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Epinephrine, inodilator, or no inotrope in venoarterial extracorporeal membrane oxygenation implantation: a single-center experience—an RCT would be desirable

The Original Article was published on 18 September 2019

To the Editor:

In the 2019 September issue of the Journal, Zotzmann et al. [1] reported an association between epinephrine therapy within the first 24 h after cannulation for VA-ECMO and poor survival compared to patients with or without any inodilator therapy. Firstly, we compliment the authors for this very interesting study. Nevertheless, in our opinion, some methodological issues deserve their attention.

We are surprised that 41% analyzed patients received no inotropic agents while as stated by the authors these agents aim to secure left ventricular ejection in order to decrease the risk of intra-cardiac stasis [2] in patients benefiting from VA-ECMO for cardiogenic shock or cardiac arrest. The norepinephrine dose requirement reflects the severity of the underlying hemodynamic failure despite VA-ECMO, independently of the associated inotropic agent [3]. We cannot exclude a selection bias; patients with a higher risk of unfavorable evolution are those requiring higher doses of catecholamines including epinephrine. Furthermore, factors were known at the time of treatment instauration and might have influenced the physician’s choice of the inotropic agents.

Beyond this, essential factors directly influencing the outcome, i.e., low and no-flow duration [4], are not included in the analyses and may directly impact the results. As stated by the authors, the number of VA-ECMO for cardiac arrest was higher in the epinephrine group.

Finally, we believe that the choice of catecholamines is related to the indication, cardiogenic shock or cardiac arrest, of VA-ECMO support and needs randomized control trials [5].

Authors’ response

Viviane Zotzmann, Daniel Duerschmied and Dawid L. Staudacher

We thank Drs. Jouffroy and Vivien for their interest in our article [1]. We have to agree to the constructive criticism highlighting a potential bias in our retrospective data. Our key finding that continuous epinephrine administration in patients requiring venoarterial extracorporeal membrane oxygenation (VA-ECMO) support was associated with adverse outcome should therefore be considered hypothesis-generating [1].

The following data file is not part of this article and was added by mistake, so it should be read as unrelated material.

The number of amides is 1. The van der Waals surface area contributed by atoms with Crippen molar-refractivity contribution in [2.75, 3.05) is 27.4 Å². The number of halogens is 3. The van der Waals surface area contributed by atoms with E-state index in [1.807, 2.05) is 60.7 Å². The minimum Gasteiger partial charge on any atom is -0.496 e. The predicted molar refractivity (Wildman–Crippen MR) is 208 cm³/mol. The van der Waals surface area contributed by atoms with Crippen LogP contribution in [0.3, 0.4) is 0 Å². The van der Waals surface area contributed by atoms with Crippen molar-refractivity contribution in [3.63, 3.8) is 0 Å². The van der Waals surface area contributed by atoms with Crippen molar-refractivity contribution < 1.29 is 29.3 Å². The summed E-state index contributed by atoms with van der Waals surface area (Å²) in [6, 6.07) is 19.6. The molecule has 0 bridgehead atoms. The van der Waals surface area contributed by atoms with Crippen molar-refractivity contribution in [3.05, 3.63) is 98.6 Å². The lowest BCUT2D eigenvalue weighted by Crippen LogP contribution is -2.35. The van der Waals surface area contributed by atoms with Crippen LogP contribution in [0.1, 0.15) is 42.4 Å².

We also agree that there are in vitro data on intra-cardiac stasis in LVAD-assisted artificial hearts [2]. This does however not necessarily mean that outcome in patients on VA-ECMO can be improved by inotropic therapy, and therefore has to be evaluated. Same holds true for generalizing retrospective data on norepinephrine dose derived from pediatric and neonatal patients [3] to adults, or for data from patients after out-of-hospital cardiac arrest [4] to a collective of mixed in-hospital and out-of-hospital arrest patients after extracorporeal resuscitation (eCPR). While randomized trials on VA-ECMO in patients with cardiogenic shock [5] are in dire need, they will not answer the pressing questions concerning optimal treatment of patients put on VA-ECMO. To the best of our knowledge, no other registry or registered prospective trial evaluates the use of epinephrine in patients requiring VA-ECMO support.

The presented data [1] are therefore timely and warrant further discussion. We are grateful for Drs. Jouffroy and Vivien’s enthusiasm and hope for future collaboration. We fully support and urge for randomized trials in VA-ECMO patients to study treatment strategies.

Availability of data and materials

Not applicable.


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BV and RJ wrote the manuscript. Both authors read and approved the final manuscript.

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Correspondence to Romain Jouffroy.

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Jouffroy, R., Vivien, B. Epinephrine, inodilator, or no inotrope in venoarterial extracorporeal membrane oxygenation implantation: a single-center experience—an RCT would be desirable. Crit Care 24, 21 (2020).

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